A droneport set for construction in 2016 by London firm Foster + Partners will seek to bring medical supplies and commercial items to remote areas of Rwanda. In addition to being a pilot project in using drones to deliver lifesaving materials to people without access to them, the port will also be comprised of domes built with locally-sourced brick.
ArchDaily states the firm has previously worked on other experimental projects, such as proposals for buildings located on the moon and the spaceport in New Mexico. That prior experience was important for the droneport, according to the firm.
Just as the structures designed for the moon use a minimal inflatable framework and 3-D printed lunar soil, the Droneport is imagined as a ‘kit-of-parts’ where only the basic formwork and brick-press machinery is delivered to site, and the raw materials, such as clay for bricks and boulders for the foundation, are locally sourced, reducing material transport costs and making it more sustainable. The central idea is to ‘do more with less’ and the vaulted brick structure with a minimal ground footprint, can easily be put together by the local communities. Multiple vaults can also link together to form flexible spaces based on demand and needs of the particular place, and the evolution of drone technology. The Droneports will also be manufacturing centres for drones, generating employment opportunities for the local population. By giving the local people the construction knowledge, the project seeks to leave a legacy that will initiate a change that is bigger than the building itself.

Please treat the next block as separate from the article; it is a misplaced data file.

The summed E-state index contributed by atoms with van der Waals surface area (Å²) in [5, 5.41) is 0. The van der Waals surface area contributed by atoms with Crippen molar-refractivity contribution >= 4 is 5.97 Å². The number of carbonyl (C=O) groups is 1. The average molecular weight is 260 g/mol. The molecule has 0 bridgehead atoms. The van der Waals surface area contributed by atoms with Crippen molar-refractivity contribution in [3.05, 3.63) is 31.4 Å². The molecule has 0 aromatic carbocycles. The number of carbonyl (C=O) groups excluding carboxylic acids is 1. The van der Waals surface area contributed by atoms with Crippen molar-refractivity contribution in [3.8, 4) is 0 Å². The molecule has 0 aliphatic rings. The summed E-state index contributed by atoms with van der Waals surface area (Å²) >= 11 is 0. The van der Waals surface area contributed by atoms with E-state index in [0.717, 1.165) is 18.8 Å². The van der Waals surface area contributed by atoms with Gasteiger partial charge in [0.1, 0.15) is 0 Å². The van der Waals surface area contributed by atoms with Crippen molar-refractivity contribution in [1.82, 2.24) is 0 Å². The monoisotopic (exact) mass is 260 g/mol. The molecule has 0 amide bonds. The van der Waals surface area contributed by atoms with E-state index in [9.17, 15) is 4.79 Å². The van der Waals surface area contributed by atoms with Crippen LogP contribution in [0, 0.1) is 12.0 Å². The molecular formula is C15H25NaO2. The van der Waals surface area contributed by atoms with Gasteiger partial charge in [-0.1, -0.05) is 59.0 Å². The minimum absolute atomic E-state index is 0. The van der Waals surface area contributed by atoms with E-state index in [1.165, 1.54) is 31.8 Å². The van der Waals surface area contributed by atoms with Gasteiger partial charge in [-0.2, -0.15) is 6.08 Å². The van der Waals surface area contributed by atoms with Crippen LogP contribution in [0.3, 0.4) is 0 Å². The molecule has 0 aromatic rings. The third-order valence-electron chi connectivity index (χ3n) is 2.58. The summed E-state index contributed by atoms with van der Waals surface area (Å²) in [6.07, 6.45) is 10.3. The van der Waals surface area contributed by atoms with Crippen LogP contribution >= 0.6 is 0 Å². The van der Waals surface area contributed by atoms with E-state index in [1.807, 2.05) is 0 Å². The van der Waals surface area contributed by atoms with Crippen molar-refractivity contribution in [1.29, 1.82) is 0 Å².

The project is in partnership with the École polytechnique fédérale de Lausanne (EPFL)and Redline, the company that developed the drone. The port should be completed by 2020 and will fly drones with a 3-meter wingspan at first. Redline plans to introduce drones with a 6-meter wingspan in the future.
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